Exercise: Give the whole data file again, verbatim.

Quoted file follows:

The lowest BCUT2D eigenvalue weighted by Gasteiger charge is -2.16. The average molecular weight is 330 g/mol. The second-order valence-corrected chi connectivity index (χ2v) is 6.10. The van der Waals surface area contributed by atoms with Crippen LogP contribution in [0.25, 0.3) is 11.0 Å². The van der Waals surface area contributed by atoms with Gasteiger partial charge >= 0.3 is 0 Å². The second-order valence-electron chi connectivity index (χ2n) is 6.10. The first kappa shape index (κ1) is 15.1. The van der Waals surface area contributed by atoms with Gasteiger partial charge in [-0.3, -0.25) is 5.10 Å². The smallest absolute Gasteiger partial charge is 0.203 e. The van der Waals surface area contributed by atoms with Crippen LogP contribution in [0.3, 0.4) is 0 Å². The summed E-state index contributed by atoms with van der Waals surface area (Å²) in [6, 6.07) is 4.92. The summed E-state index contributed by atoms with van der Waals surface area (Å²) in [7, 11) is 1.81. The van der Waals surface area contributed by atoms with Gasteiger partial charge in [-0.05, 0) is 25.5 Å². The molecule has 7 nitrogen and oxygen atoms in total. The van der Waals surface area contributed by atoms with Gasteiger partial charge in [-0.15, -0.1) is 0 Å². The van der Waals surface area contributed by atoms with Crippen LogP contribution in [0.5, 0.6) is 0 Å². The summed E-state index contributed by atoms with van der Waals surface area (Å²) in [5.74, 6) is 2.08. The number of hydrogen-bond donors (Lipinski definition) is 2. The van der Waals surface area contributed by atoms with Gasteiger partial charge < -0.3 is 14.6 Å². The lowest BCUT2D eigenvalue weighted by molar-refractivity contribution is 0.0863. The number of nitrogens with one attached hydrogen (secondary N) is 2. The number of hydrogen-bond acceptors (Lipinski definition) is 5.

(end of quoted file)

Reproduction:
The lowest BCUT2D eigenvalue weighted by Gasteiger charge is -2.16. The average molecular weight is 330 g/mol. The second-order valence-corrected chi connectivity index (χ2v) is 6.10. The van der Waals surface area contributed by atoms with Crippen LogP contribution in [0.25, 0.3) is 11.0 Å². The van der Waals surface area contributed by atoms with Gasteiger partial charge >= 0.3 is 0 Å². The second-order valence-electron chi connectivity index (χ2n) is 6.10. The first kappa shape index (κ1) is 15.1. The van der Waals surface area contributed by atoms with Gasteiger partial charge in [-0.3, -0.25) is 5.10 Å². The smallest absolute Gasteiger partial charge is 0.203 e. The van der Waals surface area contributed by atoms with Crippen LogP contribution in [0.3, 0.4) is 0 Å². The summed E-state index contributed by atoms with van der Waals surface area (Å²) in [6, 6.07) is 4.92. The summed E-state index contributed by atoms with van der Waals surface area (Å²) in [7, 11) is 1.81. The van der Waals surface area contributed by atoms with Gasteiger partial charge in [-0.05, 0) is 25.5 Å². The molecule has 7 nitrogen and oxygen atoms in total. The van der Waals surface area contributed by atoms with Gasteiger partial charge in [-0.15, -0.1) is 0 Å². The van der Waals surface area contributed by atoms with Crippen LogP contribution in [0.5, 0.6) is 0 Å². The summed E-state index contributed by atoms with van der Waals surface area (Å²) in [5.74, 6) is 2.08. The number of hydrogen-bond donors (Lipinski definition) is 2. The van der Waals surface area contributed by atoms with Gasteiger partial charge < -0.3 is 14.6 Å². The lowest BCUT2D eigenvalue weighted by molar-refractivity contribution is 0.0863. The number of nitrogens with one attached hydrogen (secondary N) is 2. The number of hydrogen-bond acceptors (Lipinski definition) is 5.